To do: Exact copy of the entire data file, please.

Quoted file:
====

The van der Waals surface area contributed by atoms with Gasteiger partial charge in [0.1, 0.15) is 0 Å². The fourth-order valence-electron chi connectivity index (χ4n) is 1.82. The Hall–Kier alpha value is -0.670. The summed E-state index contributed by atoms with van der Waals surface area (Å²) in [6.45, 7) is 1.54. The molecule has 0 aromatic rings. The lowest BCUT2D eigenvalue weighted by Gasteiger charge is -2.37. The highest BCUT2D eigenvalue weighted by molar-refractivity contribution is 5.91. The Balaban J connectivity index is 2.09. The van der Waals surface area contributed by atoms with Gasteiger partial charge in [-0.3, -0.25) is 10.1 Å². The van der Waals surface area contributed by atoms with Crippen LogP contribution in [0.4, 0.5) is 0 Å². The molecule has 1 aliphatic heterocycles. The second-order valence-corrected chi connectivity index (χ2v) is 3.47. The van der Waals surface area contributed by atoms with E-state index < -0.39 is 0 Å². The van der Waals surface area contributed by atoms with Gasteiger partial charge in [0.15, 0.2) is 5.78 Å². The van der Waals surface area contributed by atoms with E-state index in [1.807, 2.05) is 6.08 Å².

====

The van der Waals surface area contributed by atoms with Gasteiger partial charge in [0.1, 0.15) is 0 Å². The fourth-order valence-electron chi connectivity index (χ4n) is 1.82. The Hall–Kier alpha value is -0.670. The summed E-state index contributed by atoms with van der Waals surface area (Å²) in [6.45, 7) is 1.54. The molecule has 0 aromatic rings. The lowest BCUT2D eigenvalue weighted by Gasteiger charge is -2.37. The highest BCUT2D eigenvalue weighted by molar-refractivity contribution is 5.91. The Balaban J connectivity index is 2.09. The van der Waals surface area contributed by atoms with Gasteiger partial charge in [-0.3, -0.25) is 10.1 Å². The van der Waals surface area contributed by atoms with Crippen LogP contribution in [0.4, 0.5) is 0 Å². The molecule has 1 aliphatic heterocycles. The second-order valence-corrected chi connectivity index (χ2v) is 3.47. The van der Waals surface area contributed by atoms with E-state index < -0.39 is 0 Å². The van der Waals surface area contributed by atoms with Gasteiger partial charge in [0.15, 0.2) is 5.78 Å². The van der Waals surface area contributed by atoms with E-state index in [1.807, 2.05) is 6.08 Å².